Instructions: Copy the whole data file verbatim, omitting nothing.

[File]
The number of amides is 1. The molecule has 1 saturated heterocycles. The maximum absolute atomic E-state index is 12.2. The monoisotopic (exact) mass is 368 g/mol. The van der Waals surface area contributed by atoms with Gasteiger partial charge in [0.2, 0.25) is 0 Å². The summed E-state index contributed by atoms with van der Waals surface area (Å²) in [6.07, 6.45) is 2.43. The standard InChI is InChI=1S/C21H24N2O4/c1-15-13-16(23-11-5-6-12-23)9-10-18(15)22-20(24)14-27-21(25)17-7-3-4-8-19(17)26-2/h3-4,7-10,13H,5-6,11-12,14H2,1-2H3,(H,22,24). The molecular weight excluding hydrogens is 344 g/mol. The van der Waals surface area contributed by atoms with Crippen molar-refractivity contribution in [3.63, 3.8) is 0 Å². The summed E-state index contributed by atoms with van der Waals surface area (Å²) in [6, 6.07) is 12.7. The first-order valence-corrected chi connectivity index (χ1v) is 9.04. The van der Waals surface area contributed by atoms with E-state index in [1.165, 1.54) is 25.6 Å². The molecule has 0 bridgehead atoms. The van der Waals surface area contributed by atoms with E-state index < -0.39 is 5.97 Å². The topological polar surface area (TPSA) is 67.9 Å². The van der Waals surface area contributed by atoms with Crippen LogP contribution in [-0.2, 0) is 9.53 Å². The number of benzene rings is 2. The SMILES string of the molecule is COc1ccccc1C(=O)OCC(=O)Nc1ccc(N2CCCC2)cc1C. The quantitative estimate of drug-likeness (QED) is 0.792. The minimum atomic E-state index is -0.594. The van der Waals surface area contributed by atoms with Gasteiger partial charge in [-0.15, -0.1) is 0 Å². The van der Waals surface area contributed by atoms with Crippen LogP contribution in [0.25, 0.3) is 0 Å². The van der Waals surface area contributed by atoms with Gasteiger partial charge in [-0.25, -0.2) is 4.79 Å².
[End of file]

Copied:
The number of amides is 1. The molecule has 1 saturated heterocycles. The maximum absolute atomic E-state index is 12.2. The monoisotopic (exact) mass is 368 g/mol. The van der Waals surface area contributed by atoms with Gasteiger partial charge in [0.2, 0.25) is 0 Å². The summed E-state index contributed by atoms with van der Waals surface area (Å²) in [6.07, 6.45) is 2.43. The standard InChI is InChI=1S/C21H24N2O4/c1-15-13-16(23-11-5-6-12-23)9-10-18(15)22-20(24)14-27-21(25)17-7-3-4-8-19(17)26-2/h3-4,7-10,13H,5-6,11-12,14H2,1-2H3,(H,22,24). The molecular weight excluding hydrogens is 344 g/mol. The van der Waals surface area contributed by atoms with Crippen molar-refractivity contribution in [3.63, 3.8) is 0 Å². The summed E-state index contributed by atoms with van der Waals surface area (Å²) in [6, 6.07) is 12.7. The first-order valence-corrected chi connectivity index (χ1v) is 9.04. The van der Waals surface area contributed by atoms with E-state index in [1.165, 1.54) is 25.6 Å². The molecule has 0 bridgehead atoms. The van der Waals surface area contributed by atoms with E-state index < -0.39 is 5.97 Å². The topological polar surface area (TPSA) is 67.9 Å². The van der Waals surface area contributed by atoms with Crippen LogP contribution in [-0.2, 0) is 9.53 Å². The number of benzene rings is 2. The SMILES string of the molecule is COc1ccccc1C(=O)OCC(=O)Nc1ccc(N2CCCC2)cc1C. The quantitative estimate of drug-likeness (QED) is 0.792. The minimum atomic E-state index is -0.594. The van der Waals surface area contributed by atoms with Gasteiger partial charge in [-0.15, -0.1) is 0 Å². The van der Waals surface area contributed by atoms with Crippen LogP contribution in [0.25, 0.3) is 0 Å². The van der Waals surface area contributed by atoms with Gasteiger partial charge in [-0.25, -0.2) is 4.79 Å².